hurvevors to lay out that land, which otherwise
would have been squatted on and left with no
distinct title, like million* of acres in West Vir
ginia still, which caunot be sold because no
body can be proved to own them. They will
not * be improved because thev cannot be
owned. Among the surveyor* jumping at a
job in hto boyhood's desire to ear# something
and relieve lito mother wa* George Washing
ton. He laid out farm* and tract* under the
Fairfax patent, and spent seven year* in that
occupation, which was preparatory to hto mili
tary service*. Lincoln, a* I have shown, had
time to mature himself for a debate with an
experienced man like Douglas by a patent cane
coming along. George Harding told me in
1884 how Lincoln wa* employed. It wa* neces
essary. a* the case affected Illinois. to add to
the list of lawyers like Harding and Stanton
the name of some man from the Illinoto bar.
They did not know any other lawyer in IUintto
except Arnold, who had been engaged on the
other side. They consulted W ashburae in
Congress, and he said there was a man named
Lincoln quite capable. They looked into a
directory and saw merely the words: "A Lin
coln. Springfield." Yet it was the debate which
Lincoln earned the time to condnct by this
case which brought him to the forefront of
American history. Lincoln himself was an
inventor, and you can see at the patent office
hto model of a steamboat with air bladders of
metal under her. to be filled with air so u to
raise her in shal water.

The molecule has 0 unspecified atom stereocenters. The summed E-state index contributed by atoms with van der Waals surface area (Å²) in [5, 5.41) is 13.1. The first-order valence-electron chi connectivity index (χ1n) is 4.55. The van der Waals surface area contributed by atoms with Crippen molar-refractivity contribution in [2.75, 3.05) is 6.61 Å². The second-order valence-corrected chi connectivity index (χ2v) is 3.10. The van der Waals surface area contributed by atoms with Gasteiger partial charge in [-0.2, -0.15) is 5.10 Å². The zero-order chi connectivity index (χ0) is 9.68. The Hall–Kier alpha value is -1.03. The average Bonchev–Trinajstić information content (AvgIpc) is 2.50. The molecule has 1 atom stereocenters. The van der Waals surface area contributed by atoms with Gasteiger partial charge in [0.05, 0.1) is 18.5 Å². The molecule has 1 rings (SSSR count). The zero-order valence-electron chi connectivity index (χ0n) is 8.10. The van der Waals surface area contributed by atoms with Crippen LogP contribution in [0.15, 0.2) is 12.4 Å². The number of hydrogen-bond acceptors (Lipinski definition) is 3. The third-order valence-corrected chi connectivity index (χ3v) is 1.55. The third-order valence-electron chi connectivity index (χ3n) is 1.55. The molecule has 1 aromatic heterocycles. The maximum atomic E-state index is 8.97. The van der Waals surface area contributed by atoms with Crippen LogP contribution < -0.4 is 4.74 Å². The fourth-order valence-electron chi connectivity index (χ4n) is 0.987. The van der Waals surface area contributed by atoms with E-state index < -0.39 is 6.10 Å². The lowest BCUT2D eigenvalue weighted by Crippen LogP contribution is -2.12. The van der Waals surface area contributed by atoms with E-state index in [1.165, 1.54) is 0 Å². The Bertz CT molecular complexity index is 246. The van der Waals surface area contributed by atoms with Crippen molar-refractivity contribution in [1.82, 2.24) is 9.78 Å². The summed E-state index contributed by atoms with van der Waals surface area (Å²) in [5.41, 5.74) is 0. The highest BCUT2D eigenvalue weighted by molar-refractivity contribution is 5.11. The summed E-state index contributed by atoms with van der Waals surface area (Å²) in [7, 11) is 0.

Wisdom la Rhyiwe.
Oh. merchant, In thine hour of e e e.
If on this paper you should c c c,
And look for something toaprpp
Your yearning for greenback v t t.
Take our advice and now be 7 y jr.
Go straight ahead and advert 111.
You'll find the protect of some ill:
Neglect can offer bo ex 4 4 4.
Be wtoeat once, proleag jour d a a a,
A silent business sooadekkk.
Bvjrnln A>w*.
Pen Sketches of >|rx. CnM Hoey and
Mrs. Campbrll i'raed.
From lh- Pt tt?l.urw Cfcruul. ir
.r^^r^ (."fc#l H<*-r *n<1 Mrs. CrmpWtl Ptim d
?? T^" The ,,
Irish lady of about sixty or antv-flve. short,
?tout, round-r.ced. and always dressed accord
mg to American Ideas-rcrv unfashionable.
1ne*n ?? **?? grande.t of the grand artr.v of
dowddy-dressed o)<l tmrli.li ladle*. wfceee a*,
parel would drive an American woman crarr if
?be were obliged to wear it. Loosely-fitting
bodice*, lace ?hawl*. eiiormou* cap*, pla.ijr
banded hair?natural or a "scratch ?mitts and
reticule. are component parts of tLu g.t-up
* la Heine Victoria. By iu wearer* it u con
sidered the dignified aud la-coming thing f.*